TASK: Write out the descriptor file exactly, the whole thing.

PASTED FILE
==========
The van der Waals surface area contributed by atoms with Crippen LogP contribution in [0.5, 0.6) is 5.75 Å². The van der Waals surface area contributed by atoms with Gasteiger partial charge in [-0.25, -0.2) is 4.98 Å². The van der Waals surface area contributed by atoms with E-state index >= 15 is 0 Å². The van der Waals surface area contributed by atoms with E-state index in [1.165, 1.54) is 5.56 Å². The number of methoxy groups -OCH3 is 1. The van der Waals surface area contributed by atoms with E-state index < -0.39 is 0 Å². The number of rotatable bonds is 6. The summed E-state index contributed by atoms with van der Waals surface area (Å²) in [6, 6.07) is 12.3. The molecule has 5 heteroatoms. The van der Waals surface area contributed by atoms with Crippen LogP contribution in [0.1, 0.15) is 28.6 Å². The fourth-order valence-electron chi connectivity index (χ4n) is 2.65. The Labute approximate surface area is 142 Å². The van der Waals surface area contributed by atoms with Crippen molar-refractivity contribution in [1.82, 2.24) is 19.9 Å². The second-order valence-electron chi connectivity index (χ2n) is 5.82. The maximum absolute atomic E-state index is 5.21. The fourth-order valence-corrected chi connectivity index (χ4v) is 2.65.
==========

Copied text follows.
The van der Waals surface area contributed by atoms with Crippen LogP contribution in [0.5, 0.6) is 5.75 Å². The van der Waals surface area contributed by atoms with Gasteiger partial charge in [-0.25, -0.2) is 4.98 Å². The van der Waals surface area contributed by atoms with E-state index >= 15 is 0 Å². The van der Waals surface area contributed by atoms with E-state index in [1.165, 1.54) is 5.56 Å². The number of methoxy groups -OCH3 is 1. The van der Waals surface area contributed by atoms with E-state index < -0.39 is 0 Å². The number of rotatable bonds is 6. The summed E-state index contributed by atoms with van der Waals surface area (Å²) in [6, 6.07) is 12.3. The molecule has 5 heteroatoms. The van der Waals surface area contributed by atoms with Crippen LogP contribution in [0.1, 0.15) is 28.6 Å². The fourth-order valence-electron chi connectivity index (χ4n) is 2.65. The Labute approximate surface area is 142 Å². The van der Waals surface area contributed by atoms with Crippen molar-refractivity contribution in [1.82, 2.24) is 19.9 Å². The second-order valence-electron chi connectivity index (χ2n) is 5.82. The maximum absolute atomic E-state index is 5.21. The fourth-order valence-corrected chi connectivity index (χ4v) is 2.65.